“With the World Cup around the corner, Shami and Team India will hope that he puts up a similar performance in the 2019 edition as he did in the previous World Cup”

While Mohammed Shami over the years has established himself as one of India’s frontline seamers in Tests, his place in the ODIs has always been under the scanner. He became the fastest Indian to 100 ODI wickets during the first ODI against at Napier, achieving this feat in just 56 matches, but his run in the ODIs for India has been a mixed one.

There are two phases of Shami’s ODI career. One before the ICC World Cup 2015 and the one after that. Having made his debut in 2013, his raw pace and movement he generated and his seam presentation were a delight to watch and it was of little surprise that he managed to get a long run in the Indian team in ODIs. Regardless, of the format, Shami is a genuine wicket-taker, especially in his first spell when there is some assistance for the fast bowlers with the new ball.

He started off slow. He would pick up the odd wicket or two every game, bowl economical spells most of the time, but had not done anything worthwhile with the ball until India toured South Africa and New Zealand in 2013-14. Shami had picked up 3 wickets or more just twice in 17 matches before the South Africa tour came along, but he managed to pick up three wickets in all the three matches in South Africa. He followed that up with a 4-wicket haul at Napier and with another 3 wickets at Hamilton. Shami picked up wickets in conditions conducive to fast bowling and the batsmen could not handle him.

Also read: My first preference is to get into the world cup frame of Indian team, says Mohammed Shami

Even now, after five years, he is causing the batsmen some trouble in New Zealand, where driving on the up against the fast bowlers is always going to tough given that the ball just skids through after pitching. This sort of delivery got rid of Martin Guptill and Tom Latham in the first ODI on Wednesday.

Shami continued his good run right till the end of The ICC World Cup 2015 – a tournament where the fast bowlers – led by Shami were at their very best. However, a knee injury and then surgery meant that Shami had to sit out for a considerable amount of time.

Despite carrying an injury in the World Cup, Shami did not let the team down and finished the tournament as the fourth highest wicket-taker with 17 scalps behind Mitchell Starc (22), Trent Boult (22), Umesh Yadav (18). Barring the semi-final against Australia, India had bowled all their opponents out in the tournament and had Shami played against UAE, he would have had the chance to overtake Umesh in the list.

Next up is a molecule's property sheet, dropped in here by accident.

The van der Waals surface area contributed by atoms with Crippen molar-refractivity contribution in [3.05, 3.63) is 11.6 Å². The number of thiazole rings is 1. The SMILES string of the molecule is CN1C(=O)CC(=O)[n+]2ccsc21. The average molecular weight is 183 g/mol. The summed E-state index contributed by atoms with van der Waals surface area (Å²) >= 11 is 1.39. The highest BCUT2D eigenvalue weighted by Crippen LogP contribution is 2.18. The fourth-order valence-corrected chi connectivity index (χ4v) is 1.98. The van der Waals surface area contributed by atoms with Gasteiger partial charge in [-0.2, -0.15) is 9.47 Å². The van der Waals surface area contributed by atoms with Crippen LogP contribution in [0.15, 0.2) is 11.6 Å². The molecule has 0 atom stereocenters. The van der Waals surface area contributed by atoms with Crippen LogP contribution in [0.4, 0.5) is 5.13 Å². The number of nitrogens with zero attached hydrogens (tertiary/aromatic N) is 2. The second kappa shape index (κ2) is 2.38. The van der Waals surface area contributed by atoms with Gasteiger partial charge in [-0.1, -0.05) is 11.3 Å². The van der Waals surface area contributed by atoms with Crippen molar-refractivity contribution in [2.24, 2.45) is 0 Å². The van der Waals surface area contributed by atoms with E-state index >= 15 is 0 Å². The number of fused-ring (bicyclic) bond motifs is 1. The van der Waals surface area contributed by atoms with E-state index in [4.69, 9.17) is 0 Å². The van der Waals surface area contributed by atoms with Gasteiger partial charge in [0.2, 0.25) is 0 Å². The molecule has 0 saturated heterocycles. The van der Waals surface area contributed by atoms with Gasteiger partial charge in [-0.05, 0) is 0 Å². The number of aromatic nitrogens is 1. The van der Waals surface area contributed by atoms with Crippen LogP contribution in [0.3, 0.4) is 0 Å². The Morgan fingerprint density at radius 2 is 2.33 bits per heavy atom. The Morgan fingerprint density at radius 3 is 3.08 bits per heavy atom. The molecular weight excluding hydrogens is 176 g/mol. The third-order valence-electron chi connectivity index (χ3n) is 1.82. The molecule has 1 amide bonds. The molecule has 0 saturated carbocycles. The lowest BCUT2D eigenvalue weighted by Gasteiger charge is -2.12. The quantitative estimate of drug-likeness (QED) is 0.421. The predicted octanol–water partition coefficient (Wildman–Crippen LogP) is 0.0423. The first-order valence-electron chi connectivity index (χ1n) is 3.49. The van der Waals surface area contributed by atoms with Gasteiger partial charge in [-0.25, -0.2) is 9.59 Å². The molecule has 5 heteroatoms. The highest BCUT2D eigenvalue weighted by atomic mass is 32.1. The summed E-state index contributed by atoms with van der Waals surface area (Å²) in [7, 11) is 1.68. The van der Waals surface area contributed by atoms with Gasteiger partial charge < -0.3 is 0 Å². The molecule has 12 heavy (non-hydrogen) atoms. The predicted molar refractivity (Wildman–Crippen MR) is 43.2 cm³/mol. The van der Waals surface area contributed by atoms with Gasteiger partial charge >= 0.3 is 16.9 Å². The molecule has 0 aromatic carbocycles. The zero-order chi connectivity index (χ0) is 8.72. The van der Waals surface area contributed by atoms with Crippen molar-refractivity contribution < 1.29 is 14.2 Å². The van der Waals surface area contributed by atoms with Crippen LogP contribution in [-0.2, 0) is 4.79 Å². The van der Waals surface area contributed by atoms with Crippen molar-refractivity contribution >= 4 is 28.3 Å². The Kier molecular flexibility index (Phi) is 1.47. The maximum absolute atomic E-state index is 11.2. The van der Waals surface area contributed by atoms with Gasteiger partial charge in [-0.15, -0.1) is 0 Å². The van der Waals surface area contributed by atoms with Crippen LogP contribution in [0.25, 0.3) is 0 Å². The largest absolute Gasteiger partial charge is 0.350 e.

The table below shows Shami’s performance in ODIs before and during the World Cup

Shami in

M

W

Ave

SR

Eco

BBI

4WI

5WI

Before World Cup 2015

39

70

26.74

28.2

5.67

4 for 36

1

0

In World Cup 2015

7

17

17.29

21.5

4.81

4 for 35

1

0

It is evident that Shami really turned a corner in the World Cup and his numbers suggest that he perhaps had his best series in white ball cricket. Be it his average, strike rate or even best bowling figures, Shami proved that he had a bright future in ODIs for many more years to come. He proved that he is somebody who can step up and be one of India’s premier fast bowlers.

However, Shami underwent surgery and was on crutches for 40 days before he could start his rehabilitation at the NCA, Bangalore right after the World Cup. His next international match was a Test in the Caribbean against West Indies in July 2016 – International cricket after over 16 months.

By the time Shami returned from injury, India had a reasonably good bowling attack in ODIs, but needed someone like Shami to stake a claim for a spot, in case one of the fast bowlers was struggling. Despite making the squad for Champions Trophy, he did not make it to the XI, as Kohli already had Bhuvneshwar Kumar and Jasprit Bumrah as the lead pacers, with Hardik Pandya playing as a fast bowling all-rounder.

But Shami could not be kept out for long and he made his ODI return during India’s limited-overs tour of West Indies in 2017. Shami bowled as he belonged there all along. In his first game, he went wicketless, but gave away just 33 runs from his 10 overs. However, he ripped through the batting line-up in his second game at Kingston, finishing with 4 for 48 from his 10 overs. Also, since his ODI return, only twice in 9 matches, has he not completed his quota of 10 overs.

Shami since ODI return

M

W

Ave

SR

Eco

BBI

4WI

5WI

9

15

30.2

34.2

5.28

4 for 48

1

0

With the World Cup around the corner, Shami and Team India will hope that he puts up a similar performance in the 2019 edition as he did in the previous World Cup. India’s bowling over the last four years has improved across formats and will pose a serious threat at the World Cup in England this time. Unlike 2015, where Shami led the bowling attack, his role in 2019 most likely will be that of a third seamer, behind Bhuvneshwar and Bumrah. If he continues bowling in the same fashion as he did at Napier, India may very well have a chance of lifting their third World Cup title.

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